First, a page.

chemistry project.] She returned to UC Berkeley and earned a graduate
degree in education in 1949. She is survived by her son, George, of Hanover,
NH; and her daughter, Constance Ruben of Berkeley, who, in 1996, established
the Irving Fatt and Samuel Ruben Memorial Fund for Graduate Education
in the College of Chemistry, honoring the memory of both her father and
her husband. This fund has been designated for memorial gifts for Helena.
Ambrose F. “Bud” Gegan, Jr. (B.S. Chem) passed away last year.
He had retired as a senior chemist with Hercules, Inc, and he and his
wife, Helen, who survives him, lived in Nevada City, CA.
Edward C. Lingafelter (B.S. 1935, and Ph.D. Chem) and his wife,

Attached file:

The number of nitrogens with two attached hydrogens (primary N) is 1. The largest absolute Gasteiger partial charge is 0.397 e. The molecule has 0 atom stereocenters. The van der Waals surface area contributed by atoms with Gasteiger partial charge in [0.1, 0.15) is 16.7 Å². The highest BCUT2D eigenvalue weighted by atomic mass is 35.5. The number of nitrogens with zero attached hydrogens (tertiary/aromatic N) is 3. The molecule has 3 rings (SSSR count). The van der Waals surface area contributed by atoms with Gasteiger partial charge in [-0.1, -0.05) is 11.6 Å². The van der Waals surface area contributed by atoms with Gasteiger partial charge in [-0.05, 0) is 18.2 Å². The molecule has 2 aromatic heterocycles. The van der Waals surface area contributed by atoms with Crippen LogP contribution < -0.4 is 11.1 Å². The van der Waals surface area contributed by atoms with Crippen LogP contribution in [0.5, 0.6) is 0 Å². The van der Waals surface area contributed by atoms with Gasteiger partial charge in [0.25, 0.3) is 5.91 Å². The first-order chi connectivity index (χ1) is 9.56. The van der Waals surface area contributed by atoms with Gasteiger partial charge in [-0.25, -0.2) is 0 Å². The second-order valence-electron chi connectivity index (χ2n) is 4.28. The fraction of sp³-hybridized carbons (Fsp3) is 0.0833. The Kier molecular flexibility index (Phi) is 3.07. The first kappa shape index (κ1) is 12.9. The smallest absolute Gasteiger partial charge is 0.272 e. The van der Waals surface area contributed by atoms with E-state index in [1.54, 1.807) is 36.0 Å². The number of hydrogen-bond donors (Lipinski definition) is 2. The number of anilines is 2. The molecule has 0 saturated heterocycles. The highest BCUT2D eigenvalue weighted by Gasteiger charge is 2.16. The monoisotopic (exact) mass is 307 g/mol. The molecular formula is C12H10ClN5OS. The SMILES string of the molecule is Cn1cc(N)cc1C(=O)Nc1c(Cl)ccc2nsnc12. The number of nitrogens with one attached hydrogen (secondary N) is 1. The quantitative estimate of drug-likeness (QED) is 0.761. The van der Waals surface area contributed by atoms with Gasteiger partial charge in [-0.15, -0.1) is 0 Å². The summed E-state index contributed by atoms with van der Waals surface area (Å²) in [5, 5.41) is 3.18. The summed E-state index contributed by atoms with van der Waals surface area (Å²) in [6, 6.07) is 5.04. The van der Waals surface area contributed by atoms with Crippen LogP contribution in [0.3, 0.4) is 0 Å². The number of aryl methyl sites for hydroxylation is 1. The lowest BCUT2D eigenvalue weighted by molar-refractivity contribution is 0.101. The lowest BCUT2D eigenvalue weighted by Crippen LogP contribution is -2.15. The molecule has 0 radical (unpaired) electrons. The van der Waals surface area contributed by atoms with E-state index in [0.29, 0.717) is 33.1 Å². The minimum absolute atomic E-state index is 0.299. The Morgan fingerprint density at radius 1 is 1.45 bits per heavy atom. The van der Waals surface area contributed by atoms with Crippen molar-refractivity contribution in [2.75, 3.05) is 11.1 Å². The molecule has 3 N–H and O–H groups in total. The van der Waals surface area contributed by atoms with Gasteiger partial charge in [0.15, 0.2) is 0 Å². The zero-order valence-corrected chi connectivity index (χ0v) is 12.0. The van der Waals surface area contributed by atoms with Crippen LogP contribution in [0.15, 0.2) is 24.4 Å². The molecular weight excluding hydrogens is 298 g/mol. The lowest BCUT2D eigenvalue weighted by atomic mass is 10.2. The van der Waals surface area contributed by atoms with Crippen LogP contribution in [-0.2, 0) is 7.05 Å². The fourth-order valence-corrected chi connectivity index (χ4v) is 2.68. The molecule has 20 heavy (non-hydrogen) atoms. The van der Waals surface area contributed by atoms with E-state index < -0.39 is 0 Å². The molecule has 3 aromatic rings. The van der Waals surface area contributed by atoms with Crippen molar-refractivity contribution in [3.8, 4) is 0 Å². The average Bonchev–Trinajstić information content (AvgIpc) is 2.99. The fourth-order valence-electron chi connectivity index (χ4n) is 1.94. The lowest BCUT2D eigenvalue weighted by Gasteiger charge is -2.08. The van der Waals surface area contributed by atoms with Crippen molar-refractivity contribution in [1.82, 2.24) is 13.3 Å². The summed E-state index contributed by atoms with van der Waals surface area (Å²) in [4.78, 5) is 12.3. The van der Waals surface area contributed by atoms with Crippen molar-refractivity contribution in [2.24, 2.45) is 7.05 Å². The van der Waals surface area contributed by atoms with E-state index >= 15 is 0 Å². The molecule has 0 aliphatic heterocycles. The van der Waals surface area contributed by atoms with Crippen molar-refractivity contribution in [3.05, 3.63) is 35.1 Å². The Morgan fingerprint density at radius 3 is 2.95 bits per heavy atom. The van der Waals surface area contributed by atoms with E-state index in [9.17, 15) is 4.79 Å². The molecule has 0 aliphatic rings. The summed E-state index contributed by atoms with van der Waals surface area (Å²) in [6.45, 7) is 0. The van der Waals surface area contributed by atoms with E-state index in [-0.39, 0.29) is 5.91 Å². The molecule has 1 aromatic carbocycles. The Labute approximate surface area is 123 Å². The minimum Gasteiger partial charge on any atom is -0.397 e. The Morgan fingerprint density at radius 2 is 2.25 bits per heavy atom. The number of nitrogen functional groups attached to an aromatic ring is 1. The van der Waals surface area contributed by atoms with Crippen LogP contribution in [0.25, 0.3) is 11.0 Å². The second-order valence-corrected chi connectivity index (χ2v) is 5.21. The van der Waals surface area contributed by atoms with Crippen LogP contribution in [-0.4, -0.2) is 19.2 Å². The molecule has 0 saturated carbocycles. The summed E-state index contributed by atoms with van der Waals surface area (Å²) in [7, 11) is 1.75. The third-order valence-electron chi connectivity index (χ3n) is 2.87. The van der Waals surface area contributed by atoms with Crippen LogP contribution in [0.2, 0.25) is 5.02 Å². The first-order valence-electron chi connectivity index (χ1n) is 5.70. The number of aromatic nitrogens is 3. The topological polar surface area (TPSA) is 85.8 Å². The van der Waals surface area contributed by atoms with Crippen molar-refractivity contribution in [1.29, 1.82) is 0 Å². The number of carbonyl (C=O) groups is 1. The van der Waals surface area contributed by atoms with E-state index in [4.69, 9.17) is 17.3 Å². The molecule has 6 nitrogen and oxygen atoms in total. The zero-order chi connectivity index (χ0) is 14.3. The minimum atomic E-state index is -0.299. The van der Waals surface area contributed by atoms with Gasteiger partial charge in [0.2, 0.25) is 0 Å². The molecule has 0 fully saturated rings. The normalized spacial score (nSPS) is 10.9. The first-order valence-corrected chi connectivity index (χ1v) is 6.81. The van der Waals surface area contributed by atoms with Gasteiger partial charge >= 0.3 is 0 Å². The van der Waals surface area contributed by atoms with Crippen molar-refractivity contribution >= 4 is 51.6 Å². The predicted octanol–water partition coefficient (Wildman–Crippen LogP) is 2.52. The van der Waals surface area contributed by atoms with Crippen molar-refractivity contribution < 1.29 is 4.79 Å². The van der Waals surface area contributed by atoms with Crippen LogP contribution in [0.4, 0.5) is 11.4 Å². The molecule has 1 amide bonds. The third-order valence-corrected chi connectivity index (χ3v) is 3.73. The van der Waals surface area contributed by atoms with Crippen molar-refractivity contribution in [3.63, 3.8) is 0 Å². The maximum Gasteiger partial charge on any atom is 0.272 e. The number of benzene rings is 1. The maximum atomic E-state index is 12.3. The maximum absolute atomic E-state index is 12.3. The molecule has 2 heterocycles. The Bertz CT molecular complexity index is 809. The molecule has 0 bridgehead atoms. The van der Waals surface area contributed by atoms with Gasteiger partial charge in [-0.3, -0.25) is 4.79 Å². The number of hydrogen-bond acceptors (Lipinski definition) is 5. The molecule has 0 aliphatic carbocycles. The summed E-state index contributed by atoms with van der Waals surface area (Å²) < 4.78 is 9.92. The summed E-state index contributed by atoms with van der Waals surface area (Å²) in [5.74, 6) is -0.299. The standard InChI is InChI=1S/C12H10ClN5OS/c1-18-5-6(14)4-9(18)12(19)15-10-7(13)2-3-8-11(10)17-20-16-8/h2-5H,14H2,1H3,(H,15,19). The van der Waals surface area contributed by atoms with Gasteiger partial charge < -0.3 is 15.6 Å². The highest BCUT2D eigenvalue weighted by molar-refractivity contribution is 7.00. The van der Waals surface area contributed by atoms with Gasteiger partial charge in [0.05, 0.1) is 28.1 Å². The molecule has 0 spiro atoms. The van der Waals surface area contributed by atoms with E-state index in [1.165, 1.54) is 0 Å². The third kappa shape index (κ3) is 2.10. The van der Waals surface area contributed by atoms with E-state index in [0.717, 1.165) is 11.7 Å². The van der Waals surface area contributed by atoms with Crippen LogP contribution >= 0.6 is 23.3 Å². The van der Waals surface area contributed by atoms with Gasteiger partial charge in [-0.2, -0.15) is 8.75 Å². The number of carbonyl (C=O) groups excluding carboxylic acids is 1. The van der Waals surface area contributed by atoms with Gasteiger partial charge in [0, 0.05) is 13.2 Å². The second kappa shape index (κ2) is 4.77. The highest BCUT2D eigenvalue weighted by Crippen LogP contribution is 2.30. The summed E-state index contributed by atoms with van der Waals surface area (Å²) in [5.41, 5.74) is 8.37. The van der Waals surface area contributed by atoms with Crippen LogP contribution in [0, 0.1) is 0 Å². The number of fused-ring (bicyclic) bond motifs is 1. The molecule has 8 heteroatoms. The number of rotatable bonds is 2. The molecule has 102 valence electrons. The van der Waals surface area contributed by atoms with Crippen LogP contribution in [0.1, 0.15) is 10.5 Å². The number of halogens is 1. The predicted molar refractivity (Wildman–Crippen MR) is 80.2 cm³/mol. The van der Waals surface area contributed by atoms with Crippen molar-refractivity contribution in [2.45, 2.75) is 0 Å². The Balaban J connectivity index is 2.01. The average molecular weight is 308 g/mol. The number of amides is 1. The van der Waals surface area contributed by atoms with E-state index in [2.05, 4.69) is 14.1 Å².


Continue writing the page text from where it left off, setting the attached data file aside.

Roberta, passed away in April 2003, within just a day of each other. He
was professor emeritus at the University of Washington, Seattle, where
he joined the faculty in 1939. His research focused on the use of X-ray
crystallography to study the structure of inorganic metal complexes. The
Lingafelters leave behind four sons and seven grandchildren.
Arthur W. Adamson (B.S. Chem) passed away on July 22, 2003. He
received a Ph.D. from the University of Chicago in 1944. After two years
as a research associate for the Manhattan Project in Oak Ridge, TN, he
began a career at the University of Southern California that extended
through his appointment as professor emeritus in 1989. He chaired the
USC Department of Chemistry from 1972 to 1975. His research made significant
contributions to the understanding of physical adsorption and contact
angle phenomena, and the thermodynamics of surfaces and irreversible adsorption.